Toby Stephens' West End theatre credits include the role of 'Elyot Chase' in Jonathan Kent's revival of Noel Coward's comedy Private Lives at the Gielgud Theatre in 2013; the role of 'Henry' in Anna Mackmin's revival of Tom Stoppard's The Real Thing at the Old Vic Theatre in 2010; the role of 'Mr Horner' in Jonathan Kent's revival of William Wycherley's comedy The Country Wife at the Haymarket Theatre in 2007; the title role in Michael Boyd's revival of Shakespeare's Hamlet for the Royal Shakespeare Company at the Noel Coward Theatre in 2004; and the role of 'Anthony Cavendish' in Peter Hall's revival of George S. Kaufman and Edna Ferber's comedy The Royal Family at the Haymarket Theatre in 2001.
Lydia Leonard's London theatre credits include the role of 'Anne Boleyn' in Jeremy Herrin's production of Mike Poulton's acclaimed stage adaptations of Hilary Mantel's Wolf Hall and Bring Up the Bodies for the Royal Shakespeare Company at the Aldwych Theatre in 2014; the role of 'Jackie Kennedy' in Nancy Meckler's production of Martin Sherman's Onassis at the Novello Theatre in 2010; and the role of 'Caroline Cushing' in Michael Grandage's production of Peter Morgan's Frost / Nixon at the Donmar Warehouse and transfer to the Gielgud Theatre in 2006.
Bartlett Sher's West End theatre credits include Women on the Verge of a Nervous Breakdown at the Playhouse Theatre in 2015.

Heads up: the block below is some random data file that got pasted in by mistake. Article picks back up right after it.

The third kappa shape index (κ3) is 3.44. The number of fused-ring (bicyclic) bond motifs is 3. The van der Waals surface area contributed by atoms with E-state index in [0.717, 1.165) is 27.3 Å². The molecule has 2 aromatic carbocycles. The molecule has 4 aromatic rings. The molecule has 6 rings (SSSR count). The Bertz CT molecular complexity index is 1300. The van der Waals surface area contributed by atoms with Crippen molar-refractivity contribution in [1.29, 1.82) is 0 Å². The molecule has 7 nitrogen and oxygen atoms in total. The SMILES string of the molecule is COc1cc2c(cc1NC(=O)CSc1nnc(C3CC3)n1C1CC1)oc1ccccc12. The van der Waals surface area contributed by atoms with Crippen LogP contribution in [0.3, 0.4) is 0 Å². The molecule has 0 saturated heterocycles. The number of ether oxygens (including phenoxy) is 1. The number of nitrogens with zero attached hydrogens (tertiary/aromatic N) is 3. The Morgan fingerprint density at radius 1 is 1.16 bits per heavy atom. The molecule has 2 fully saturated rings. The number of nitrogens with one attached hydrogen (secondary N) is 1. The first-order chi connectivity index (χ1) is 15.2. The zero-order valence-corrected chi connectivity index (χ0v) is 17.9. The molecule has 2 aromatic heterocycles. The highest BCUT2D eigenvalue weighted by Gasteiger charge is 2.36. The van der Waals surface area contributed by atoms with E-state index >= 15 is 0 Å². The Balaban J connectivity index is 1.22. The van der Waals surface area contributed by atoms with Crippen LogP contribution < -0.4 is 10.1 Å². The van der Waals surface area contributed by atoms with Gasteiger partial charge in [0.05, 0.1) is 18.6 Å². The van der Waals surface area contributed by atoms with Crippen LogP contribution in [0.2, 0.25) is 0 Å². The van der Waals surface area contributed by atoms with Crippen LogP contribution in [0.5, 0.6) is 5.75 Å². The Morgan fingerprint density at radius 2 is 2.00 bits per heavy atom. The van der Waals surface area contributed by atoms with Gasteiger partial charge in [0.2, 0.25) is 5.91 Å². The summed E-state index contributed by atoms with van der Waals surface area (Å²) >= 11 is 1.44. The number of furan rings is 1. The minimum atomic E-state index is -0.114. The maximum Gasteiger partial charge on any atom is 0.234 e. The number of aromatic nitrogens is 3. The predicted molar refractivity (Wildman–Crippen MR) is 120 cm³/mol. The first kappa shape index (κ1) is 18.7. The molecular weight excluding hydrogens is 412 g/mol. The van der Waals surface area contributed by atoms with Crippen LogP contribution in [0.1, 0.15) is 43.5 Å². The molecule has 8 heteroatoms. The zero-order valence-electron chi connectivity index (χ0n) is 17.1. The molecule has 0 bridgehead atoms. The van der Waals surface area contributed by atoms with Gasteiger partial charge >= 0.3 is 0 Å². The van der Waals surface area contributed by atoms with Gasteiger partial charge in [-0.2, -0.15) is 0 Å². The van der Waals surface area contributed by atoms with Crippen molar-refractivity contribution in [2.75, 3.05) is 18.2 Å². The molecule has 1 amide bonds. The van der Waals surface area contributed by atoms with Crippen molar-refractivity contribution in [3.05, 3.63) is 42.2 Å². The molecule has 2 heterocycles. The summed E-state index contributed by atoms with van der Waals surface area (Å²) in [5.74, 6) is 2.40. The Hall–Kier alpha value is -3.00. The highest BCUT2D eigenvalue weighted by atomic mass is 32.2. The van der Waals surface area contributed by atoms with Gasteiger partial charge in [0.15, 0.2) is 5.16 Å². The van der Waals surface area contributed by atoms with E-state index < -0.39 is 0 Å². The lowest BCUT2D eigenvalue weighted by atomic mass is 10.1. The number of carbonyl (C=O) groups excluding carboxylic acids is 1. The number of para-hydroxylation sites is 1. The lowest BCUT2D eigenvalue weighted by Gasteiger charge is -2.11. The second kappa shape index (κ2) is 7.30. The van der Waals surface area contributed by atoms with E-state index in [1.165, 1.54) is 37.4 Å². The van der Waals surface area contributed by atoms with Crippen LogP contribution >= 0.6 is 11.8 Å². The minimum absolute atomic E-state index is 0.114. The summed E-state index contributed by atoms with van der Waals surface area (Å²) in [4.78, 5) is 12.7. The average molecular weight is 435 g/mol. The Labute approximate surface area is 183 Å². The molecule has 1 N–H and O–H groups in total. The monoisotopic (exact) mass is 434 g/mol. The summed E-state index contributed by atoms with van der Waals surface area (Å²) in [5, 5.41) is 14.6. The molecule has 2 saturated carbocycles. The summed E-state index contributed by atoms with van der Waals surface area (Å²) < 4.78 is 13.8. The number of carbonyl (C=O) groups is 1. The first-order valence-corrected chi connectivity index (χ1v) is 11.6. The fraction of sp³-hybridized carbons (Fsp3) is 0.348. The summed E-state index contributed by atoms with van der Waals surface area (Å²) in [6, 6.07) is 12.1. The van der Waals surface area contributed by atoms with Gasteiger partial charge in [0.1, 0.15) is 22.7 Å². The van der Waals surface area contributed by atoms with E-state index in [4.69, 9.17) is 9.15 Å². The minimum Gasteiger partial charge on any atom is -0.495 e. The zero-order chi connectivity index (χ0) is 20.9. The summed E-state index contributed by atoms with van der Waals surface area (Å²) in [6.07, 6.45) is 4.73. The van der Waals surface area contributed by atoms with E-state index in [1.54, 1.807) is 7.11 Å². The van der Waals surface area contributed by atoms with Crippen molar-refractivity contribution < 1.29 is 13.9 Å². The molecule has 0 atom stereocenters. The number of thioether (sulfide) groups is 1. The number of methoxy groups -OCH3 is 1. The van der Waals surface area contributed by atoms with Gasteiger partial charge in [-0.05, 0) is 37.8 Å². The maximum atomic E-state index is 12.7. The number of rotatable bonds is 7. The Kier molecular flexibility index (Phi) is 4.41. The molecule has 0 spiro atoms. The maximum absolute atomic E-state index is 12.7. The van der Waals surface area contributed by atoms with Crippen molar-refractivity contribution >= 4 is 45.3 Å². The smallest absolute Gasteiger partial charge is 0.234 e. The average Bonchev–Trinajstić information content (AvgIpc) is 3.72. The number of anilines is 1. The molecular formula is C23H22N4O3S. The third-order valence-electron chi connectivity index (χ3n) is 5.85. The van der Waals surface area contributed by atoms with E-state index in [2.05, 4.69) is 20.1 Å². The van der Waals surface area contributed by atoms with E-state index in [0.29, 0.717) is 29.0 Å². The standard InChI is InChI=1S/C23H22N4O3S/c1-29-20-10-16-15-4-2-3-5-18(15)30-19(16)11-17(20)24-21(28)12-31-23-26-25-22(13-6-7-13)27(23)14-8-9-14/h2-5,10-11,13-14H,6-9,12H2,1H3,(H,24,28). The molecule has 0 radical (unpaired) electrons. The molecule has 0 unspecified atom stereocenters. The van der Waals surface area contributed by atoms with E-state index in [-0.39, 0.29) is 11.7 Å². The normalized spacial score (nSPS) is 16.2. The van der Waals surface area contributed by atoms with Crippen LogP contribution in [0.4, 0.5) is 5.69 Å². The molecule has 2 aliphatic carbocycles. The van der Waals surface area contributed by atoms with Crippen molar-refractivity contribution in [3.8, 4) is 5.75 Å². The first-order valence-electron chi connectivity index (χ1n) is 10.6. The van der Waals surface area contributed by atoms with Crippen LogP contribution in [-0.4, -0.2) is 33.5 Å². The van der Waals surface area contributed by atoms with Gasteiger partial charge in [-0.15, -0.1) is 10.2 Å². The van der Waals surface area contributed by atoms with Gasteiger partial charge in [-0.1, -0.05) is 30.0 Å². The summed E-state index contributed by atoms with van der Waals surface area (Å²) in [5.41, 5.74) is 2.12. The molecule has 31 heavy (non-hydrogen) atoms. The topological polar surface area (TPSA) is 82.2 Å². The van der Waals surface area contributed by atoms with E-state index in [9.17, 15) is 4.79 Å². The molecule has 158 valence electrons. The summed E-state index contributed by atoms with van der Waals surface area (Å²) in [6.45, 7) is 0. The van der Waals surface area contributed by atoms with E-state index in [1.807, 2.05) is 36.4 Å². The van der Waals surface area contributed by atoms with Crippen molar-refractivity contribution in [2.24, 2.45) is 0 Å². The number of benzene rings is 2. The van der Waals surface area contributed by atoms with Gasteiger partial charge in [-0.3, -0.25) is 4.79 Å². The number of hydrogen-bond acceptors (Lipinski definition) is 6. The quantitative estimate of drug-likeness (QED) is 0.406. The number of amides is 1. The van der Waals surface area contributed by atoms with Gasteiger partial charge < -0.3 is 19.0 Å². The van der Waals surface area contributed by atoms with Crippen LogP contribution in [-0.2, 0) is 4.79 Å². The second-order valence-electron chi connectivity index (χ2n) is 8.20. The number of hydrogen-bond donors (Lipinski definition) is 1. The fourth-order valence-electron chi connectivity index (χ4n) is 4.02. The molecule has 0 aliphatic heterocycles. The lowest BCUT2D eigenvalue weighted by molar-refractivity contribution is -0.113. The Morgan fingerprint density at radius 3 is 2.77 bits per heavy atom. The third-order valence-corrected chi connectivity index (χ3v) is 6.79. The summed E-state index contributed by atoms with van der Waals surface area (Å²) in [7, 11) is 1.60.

Directed by Bartlett Sher with sets by Michael Yeargan, projections by 59 Productions, costume by Catherine Zuber, lighting by Donald Holder and sound by Peter John Still.
"Sometimes one man can change the world. In what must rank as the most extraordinary diplomatic coup of modern times Terje Rod-Larsen, a Norwegian academic whose wife Mona Juul, worked in the Norwegian Foreign Office, facilitated meetings between Israeli and Palestinian officials that led to the first ever peace agreement between the two nations. JT Rogers's engrossing and spirited Oslo charts how Rod-Larsen developed a new model for negotiations without the presence of a moderator and, assisted by his wife, persuaded the two bitter enemies to put it into practice... Although the final settlement is a matter of historical record, Oslo maintains a razor-sharp tension thanks both to Rogers's incisive writing and to the excellence of the entire cast in Bartlett Sher's masterly production." The Sunday Express